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Simple things

Posted: January 22nd, 2010 | Author: | Filed under: Usability fail | Tags: | 3 Comments »

Let’s take one dead simple thing we all use every day: the bathroom light switch. The majority of the houses (or am I wrong?) have this switch outside the bathroom, and if the door has no glass it’s kind of hard to see if the light is on or off in the bathroom.

light-switch-62094

Put on that piece of plastic some paint and you’ll have a perfectly usable switch:

light-switch-2


3 Comments on “Simple things”

  1. 1 Terry said at 6:09 pm on January 22nd, 2010:

    In Europe it is a little different than the US. In the US, you turn the light switch “on” as you enter the bathroom (because the switch is located right on the wall, INSIDE the door).

    When you exit the bathroom, you turn the switch “off”. That way, the light is only on when someone is using, or inside, the bathroom. At all other times, the bathroom light is off…unless of course, you want to waste electricity!

  2. 2 JC said at 9:08 pm on January 22nd, 2010:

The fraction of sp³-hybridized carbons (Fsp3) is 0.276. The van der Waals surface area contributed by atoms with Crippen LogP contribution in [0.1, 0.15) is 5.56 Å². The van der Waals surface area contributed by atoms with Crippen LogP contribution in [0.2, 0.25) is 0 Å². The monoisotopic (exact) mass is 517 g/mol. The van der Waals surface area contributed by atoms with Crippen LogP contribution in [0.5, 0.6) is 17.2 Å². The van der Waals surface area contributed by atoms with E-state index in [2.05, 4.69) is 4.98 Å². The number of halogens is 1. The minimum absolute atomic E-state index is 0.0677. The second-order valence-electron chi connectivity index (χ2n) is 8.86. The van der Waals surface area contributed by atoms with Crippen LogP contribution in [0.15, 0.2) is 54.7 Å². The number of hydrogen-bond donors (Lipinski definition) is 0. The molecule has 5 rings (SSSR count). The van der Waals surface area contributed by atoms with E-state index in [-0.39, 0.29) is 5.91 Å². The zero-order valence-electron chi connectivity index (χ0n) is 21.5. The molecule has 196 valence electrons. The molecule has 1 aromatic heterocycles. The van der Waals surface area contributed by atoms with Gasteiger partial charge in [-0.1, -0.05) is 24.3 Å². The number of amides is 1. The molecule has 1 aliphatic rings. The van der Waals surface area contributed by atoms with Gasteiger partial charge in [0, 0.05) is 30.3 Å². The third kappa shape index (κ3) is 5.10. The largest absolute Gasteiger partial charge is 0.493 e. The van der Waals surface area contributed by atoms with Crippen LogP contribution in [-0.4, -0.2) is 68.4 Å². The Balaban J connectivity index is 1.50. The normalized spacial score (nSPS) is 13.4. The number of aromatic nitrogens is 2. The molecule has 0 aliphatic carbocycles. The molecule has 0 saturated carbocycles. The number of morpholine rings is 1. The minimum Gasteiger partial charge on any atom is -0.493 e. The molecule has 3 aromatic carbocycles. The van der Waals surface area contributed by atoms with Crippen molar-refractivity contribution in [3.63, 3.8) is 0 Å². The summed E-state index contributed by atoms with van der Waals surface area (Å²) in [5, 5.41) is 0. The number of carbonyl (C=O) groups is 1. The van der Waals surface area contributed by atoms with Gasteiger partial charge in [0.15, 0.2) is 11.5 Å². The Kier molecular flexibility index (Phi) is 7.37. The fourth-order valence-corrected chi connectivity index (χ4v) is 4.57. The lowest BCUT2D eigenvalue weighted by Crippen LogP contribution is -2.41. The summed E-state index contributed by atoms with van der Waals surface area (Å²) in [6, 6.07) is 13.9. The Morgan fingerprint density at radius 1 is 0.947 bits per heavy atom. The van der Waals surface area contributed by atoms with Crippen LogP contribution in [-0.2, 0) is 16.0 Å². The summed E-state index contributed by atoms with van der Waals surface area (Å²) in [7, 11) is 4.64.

It isn’t a problem here in the USA. The bathroom switches are inside of the bathroom. If you’re in the bathroom looking at the door, you’ll find that the switch is pretty much always on the wall next to the door knob, but at standard switch height (about 8 – 12 inches higher than the door knob).

    Therefore it is always easy to find, and as Terry noted, you turn the light on as you enter and turn it off as you leave, so there is no problem to be solved here.

    It’s the same sort of setup for pretty much every room, and for the main entry into houses themselves. Switches are always on the inside.

  3. 3 libby said at 7:16 pm on April 8th, 2012:

    i have to disagree with both posts above – the switch for a US bathroom light is _usually_ on the inside of the bathroom for houses built in the 80s or later. anything built in the 60s or earlier the switches are often found *outside* the bathroom.

    1st – yes, on when occupied, off when room is empty
    2ns – location if inside is usually there, but not always.


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